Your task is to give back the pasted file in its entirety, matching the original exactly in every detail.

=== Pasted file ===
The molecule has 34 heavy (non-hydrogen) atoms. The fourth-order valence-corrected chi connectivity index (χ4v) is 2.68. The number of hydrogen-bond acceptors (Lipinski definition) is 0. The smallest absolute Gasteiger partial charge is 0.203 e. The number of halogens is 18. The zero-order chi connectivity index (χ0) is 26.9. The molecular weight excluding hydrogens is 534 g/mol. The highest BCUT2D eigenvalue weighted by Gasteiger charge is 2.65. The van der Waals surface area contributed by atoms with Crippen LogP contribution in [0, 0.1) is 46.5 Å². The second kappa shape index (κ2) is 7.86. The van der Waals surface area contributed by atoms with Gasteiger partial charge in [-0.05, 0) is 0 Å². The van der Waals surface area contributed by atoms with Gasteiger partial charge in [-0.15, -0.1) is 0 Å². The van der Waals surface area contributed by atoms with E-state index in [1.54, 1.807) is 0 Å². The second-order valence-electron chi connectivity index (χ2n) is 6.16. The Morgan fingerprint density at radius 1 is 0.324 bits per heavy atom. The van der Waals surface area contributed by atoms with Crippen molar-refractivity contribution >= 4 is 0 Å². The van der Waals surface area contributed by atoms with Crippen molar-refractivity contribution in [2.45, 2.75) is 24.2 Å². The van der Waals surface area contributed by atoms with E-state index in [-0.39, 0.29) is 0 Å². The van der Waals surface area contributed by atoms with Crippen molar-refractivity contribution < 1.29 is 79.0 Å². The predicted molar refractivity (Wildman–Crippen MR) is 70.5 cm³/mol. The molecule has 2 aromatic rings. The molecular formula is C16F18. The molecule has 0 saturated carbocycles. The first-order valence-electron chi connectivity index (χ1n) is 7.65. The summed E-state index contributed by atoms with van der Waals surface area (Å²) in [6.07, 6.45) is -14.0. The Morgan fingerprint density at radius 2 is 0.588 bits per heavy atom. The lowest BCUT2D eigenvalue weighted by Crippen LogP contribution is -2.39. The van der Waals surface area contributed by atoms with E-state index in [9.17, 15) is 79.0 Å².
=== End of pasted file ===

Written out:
The molecule has 34 heavy (non-hydrogen) atoms. The fourth-order valence-corrected chi connectivity index (χ4v) is 2.68. The number of hydrogen-bond acceptors (Lipinski definition) is 0. The smallest absolute Gasteiger partial charge is 0.203 e. The number of halogens is 18. The zero-order chi connectivity index (χ0) is 26.9. The molecular weight excluding hydrogens is 534 g/mol. The highest BCUT2D eigenvalue weighted by Gasteiger charge is 2.65. The van der Waals surface area contributed by atoms with Crippen LogP contribution in [0, 0.1) is 46.5 Å². The second kappa shape index (κ2) is 7.86. The van der Waals surface area contributed by atoms with Gasteiger partial charge in [-0.05, 0) is 0 Å². The van der Waals surface area contributed by atoms with Gasteiger partial charge in [-0.15, -0.1) is 0 Å². The van der Waals surface area contributed by atoms with E-state index in [1.54, 1.807) is 0 Å². The second-order valence-electron chi connectivity index (χ2n) is 6.16. The Morgan fingerprint density at radius 1 is 0.324 bits per heavy atom. The van der Waals surface area contributed by atoms with Crippen molar-refractivity contribution >= 4 is 0 Å². The van der Waals surface area contributed by atoms with Crippen molar-refractivity contribution in [2.45, 2.75) is 24.2 Å². The van der Waals surface area contributed by atoms with E-state index in [-0.39, 0.29) is 0 Å². The van der Waals surface area contributed by atoms with Crippen molar-refractivity contribution < 1.29 is 79.0 Å². The predicted molar refractivity (Wildman–Crippen MR) is 70.5 cm³/mol. The molecule has 2 aromatic rings. The molecular formula is C16F18. The molecule has 0 saturated carbocycles. The first-order valence-electron chi connectivity index (χ1n) is 7.65. The summed E-state index contributed by atoms with van der Waals surface area (Å²) in [6.07, 6.45) is -14.0. The Morgan fingerprint density at radius 2 is 0.588 bits per heavy atom. The lowest BCUT2D eigenvalue weighted by Crippen LogP contribution is -2.39. The van der Waals surface area contributed by atoms with E-state index in [9.17, 15) is 79.0 Å².